Parameter-parameter plots (pp-plots), see Cook, Gelman, and Rubin (2012) provide a method to test data simulation and data analysis software for biases.

A question I couldn't find an easy answer to (or perhaps didn't look hard enough) is "how many events do I need to include to detect a bias of x%?"

To test this quantitatively, here is a script which generates a number of bilby posteriors for a simple Gaussian problem

```
#!/usr/bin/env python
""" Generates posteriors for a simple Gaussian problem"""
from __future__ import division
import bilby
import numpy as np
class SimpleGaussianLikelihood(bilby.Likelihood):
def __init__(self, data):
"""
A very simple Gaussian likelihood
Parameters
----------
data: array_like
The data to analyse
"""
self.data = data
self.N = len(data)
self.parameters = {'mu': None, 'sigma': None}
def log_likelihood(self):
bias_factor = 2e-4
mu = self.parameters['mu'] + bias_factor
sigma = self.parameters['sigma']
res = self.data - mu
return -0.5 * (np.sum((res / sigma)**2) + self.N * np.log(2 * np.pi * sigma**2))
outdir = 'outdir'
mu_min = 4
mu_max = 5
sigma_min = 0.01
sigma_max = 0.02
priors = dict(mu=bilby.core.prior.Uniform(mu_min, mu_max, 'mu'),
sigma=bilby.core.prior.Uniform(sigma_min, sigma_max, 'sigma'))
run_idx = np.random.randint(1000)
for i in range(500):
label = f'gaussian_{run_idx}_{i}'
mu = np.random.uniform(mu_min, mu_max)
sigma = np.random.uniform(sigma_min, sigma_max)
injection_parameters = dict(mu=mu, sigma=sigma)
data = np.random.normal(mu, sigma, 100)
likelihood = SimpleGaussianLikelihood(data)
result = bilby.run_sampler(
likelihood=likelihood, priors=priors, sampler='pymultinest', npoints=500,
injection_parameters=injection_parameters, outdir=outdir, label=label,
check_point=False)
#result.plot_corner()
```

On running, this iteratively draws a population-level value for the mean and standard deviation, draws a set of corresponding data, then performs parameter estimation. Repeating a number of times (here set to 500), the results are logged in the output directory.

Most notably, in the likelihood, I have intentionally biased the analysis software. Adding a constant value of 0.0002 to the mean. In terms of P.E., this amounts to a bias in the inferred mu. The size of the bias can be quantified by comparing with the typical width of the posterior, which in this case is about 0.0015, so I will refer to this as a roughly 13.3% bias.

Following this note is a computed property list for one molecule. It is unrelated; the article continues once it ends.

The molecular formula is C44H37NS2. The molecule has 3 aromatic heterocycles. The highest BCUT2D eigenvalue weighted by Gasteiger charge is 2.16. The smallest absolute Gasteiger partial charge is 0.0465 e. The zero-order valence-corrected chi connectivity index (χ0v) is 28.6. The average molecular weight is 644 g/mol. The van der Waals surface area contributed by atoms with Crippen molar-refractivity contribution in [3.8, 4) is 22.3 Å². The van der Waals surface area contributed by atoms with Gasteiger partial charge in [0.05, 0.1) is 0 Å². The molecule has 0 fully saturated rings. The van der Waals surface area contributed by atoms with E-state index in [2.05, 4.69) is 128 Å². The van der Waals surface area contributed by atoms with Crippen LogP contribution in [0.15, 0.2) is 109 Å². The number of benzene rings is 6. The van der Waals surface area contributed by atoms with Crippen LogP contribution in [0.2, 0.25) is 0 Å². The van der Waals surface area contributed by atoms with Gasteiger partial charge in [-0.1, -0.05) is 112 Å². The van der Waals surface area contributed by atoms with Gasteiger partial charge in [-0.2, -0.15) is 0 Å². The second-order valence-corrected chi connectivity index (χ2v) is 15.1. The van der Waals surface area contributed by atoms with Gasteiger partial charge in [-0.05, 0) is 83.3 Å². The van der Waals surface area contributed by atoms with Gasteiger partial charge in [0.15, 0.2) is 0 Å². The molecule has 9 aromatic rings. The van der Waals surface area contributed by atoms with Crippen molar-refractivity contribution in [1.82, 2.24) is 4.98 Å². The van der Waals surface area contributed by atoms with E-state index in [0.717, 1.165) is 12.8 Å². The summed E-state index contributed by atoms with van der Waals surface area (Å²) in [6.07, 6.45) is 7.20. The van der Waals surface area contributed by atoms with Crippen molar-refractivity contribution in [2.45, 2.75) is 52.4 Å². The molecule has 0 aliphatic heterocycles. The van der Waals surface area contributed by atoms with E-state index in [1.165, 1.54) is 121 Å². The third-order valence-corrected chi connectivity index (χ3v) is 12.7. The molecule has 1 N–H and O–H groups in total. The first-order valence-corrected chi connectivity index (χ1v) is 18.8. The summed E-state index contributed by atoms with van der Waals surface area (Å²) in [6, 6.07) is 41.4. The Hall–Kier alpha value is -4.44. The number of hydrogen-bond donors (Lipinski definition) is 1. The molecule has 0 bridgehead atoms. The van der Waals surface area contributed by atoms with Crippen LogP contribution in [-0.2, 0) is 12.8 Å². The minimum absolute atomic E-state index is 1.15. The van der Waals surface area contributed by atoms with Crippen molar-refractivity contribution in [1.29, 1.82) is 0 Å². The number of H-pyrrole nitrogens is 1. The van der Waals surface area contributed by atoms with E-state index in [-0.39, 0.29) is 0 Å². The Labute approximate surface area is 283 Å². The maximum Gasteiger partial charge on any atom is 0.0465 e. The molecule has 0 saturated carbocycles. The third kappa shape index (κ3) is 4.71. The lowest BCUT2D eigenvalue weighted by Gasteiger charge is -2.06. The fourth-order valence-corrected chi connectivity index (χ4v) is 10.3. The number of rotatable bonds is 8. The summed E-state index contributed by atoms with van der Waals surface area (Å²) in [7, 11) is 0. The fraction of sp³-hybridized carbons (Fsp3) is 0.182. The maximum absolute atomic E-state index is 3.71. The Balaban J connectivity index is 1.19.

Taking 500 events, and generating a pp plot (script to do this included at the end of this post), we get this PP plot

The bias is evident: the mu parameter clearly deviates from the 90% C.I. shown in grey. But, could we have been so confident with say 100 events? Or, for this 13.3% bias, what number of events would still pass the pp test?

To investigate this, in the figure below I'm plotting the join pvalue (computed by calculating a pvalue for each parameter then combining them using the Fisher method) as a function of the number of samples. The samples are ordered so expect correlations here. But, the key is that the the p-value hovers in the 0.01 - 1 range until more than 200 events before plunging. Above 300 events, it clearly identifies that there is a bias, but with just 100 events one would not see a bias.

As a rough fule of thumb, it seems to me that to confidently detect a bias at the X% level, one needs at least a few times 10X, to be safe, perhaps 100X is more appropriate.

```
# make_pp_plots.py
""" Code used to generat pp plots """
import glob
import os
import numpy as np
import matplotlib.pyplot as plt
from bilby.core.result import read_in_result, make_pp_plot
import tqdm
directory = "outdir"
results_files = []
glob_string = os.path.join(directory, "*result*json")
results_files = glob.glob(glob_string)
results = []
for f in tqdm.tqdm(results_files):
results.append(read_in_result(f))
results_u = []
mu_stds = []
for r in results:
if r._posterior is not None:
results_u.append(r)
mu_stds.append(np.std(r.posterior['mu']))
else:
print("Result {} incomplete".format(r.label))
if len(results_u) < len(results):
print("Results incomplete, truncating to {}".format(len(results_u)))
results = results_u
else:
print("Results complete")
print("Mean standard deviation of mu = {}".format(np.mean(mu_stds)))
# Create pp plot for all results
basename = f"N{len(results)}"
fig, pvals = make_pp_plot(results, filename=f"{basename}_pp.png")
# Create p-value as a function of n
combined_pvalues = []
nevents = range(0, len(results), 5)
for n in tqdm.tqdm(nevents):
_, pvals = make_pp_plot(results[:n], save=False)
combined_pvalues.append(pvals.combined_pvalue)
fig, ax = plt.subplots()
ax.loglog(nevents, combined_pvalues, '-x')
ax.set_xlabel("Number of events")
ax.set_ylabel("p-value")
fig.savefig("pvalue_nevents")
```